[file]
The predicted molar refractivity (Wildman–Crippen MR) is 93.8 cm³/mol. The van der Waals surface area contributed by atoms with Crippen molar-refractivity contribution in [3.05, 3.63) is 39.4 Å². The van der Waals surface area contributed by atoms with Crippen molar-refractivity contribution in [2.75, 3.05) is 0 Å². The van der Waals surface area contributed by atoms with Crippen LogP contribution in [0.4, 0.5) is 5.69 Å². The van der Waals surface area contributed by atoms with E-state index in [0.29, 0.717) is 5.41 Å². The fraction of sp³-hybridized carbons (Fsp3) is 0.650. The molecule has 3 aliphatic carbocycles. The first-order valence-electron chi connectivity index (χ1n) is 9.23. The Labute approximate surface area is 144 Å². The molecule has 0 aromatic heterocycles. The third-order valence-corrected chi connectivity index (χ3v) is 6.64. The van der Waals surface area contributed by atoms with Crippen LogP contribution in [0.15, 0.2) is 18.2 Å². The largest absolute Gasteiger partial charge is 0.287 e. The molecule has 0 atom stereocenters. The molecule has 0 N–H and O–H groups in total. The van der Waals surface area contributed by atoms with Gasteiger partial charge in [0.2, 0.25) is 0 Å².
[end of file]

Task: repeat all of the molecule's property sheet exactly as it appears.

The predicted molar refractivity (Wildman–Crippen MR) is 93.8 cm³/mol. The van der Waals surface area contributed by atoms with Crippen molar-refractivity contribution in [3.05, 3.63) is 39.4 Å². The van der Waals surface area contributed by atoms with Crippen molar-refractivity contribution in [2.75, 3.05) is 0 Å². The van der Waals surface area contributed by atoms with Crippen LogP contribution in [0.4, 0.5) is 5.69 Å². The van der Waals surface area contributed by atoms with E-state index in [0.29, 0.717) is 5.41 Å². The fraction of sp³-hybridized carbons (Fsp3) is 0.650. The molecule has 3 aliphatic carbocycles. The first-order valence-electron chi connectivity index (χ1n) is 9.23. The Labute approximate surface area is 144 Å². The molecule has 0 aromatic heterocycles. The third-order valence-corrected chi connectivity index (χ3v) is 6.64. The van der Waals surface area contributed by atoms with Crippen LogP contribution in [0.15, 0.2) is 18.2 Å². The largest absolute Gasteiger partial charge is 0.287 e. The molecule has 0 atom stereocenters. The molecule has 0 N–H and O–H groups in total. The van der Waals surface area contributed by atoms with Gasteiger partial charge in [0.2, 0.25) is 0 Å².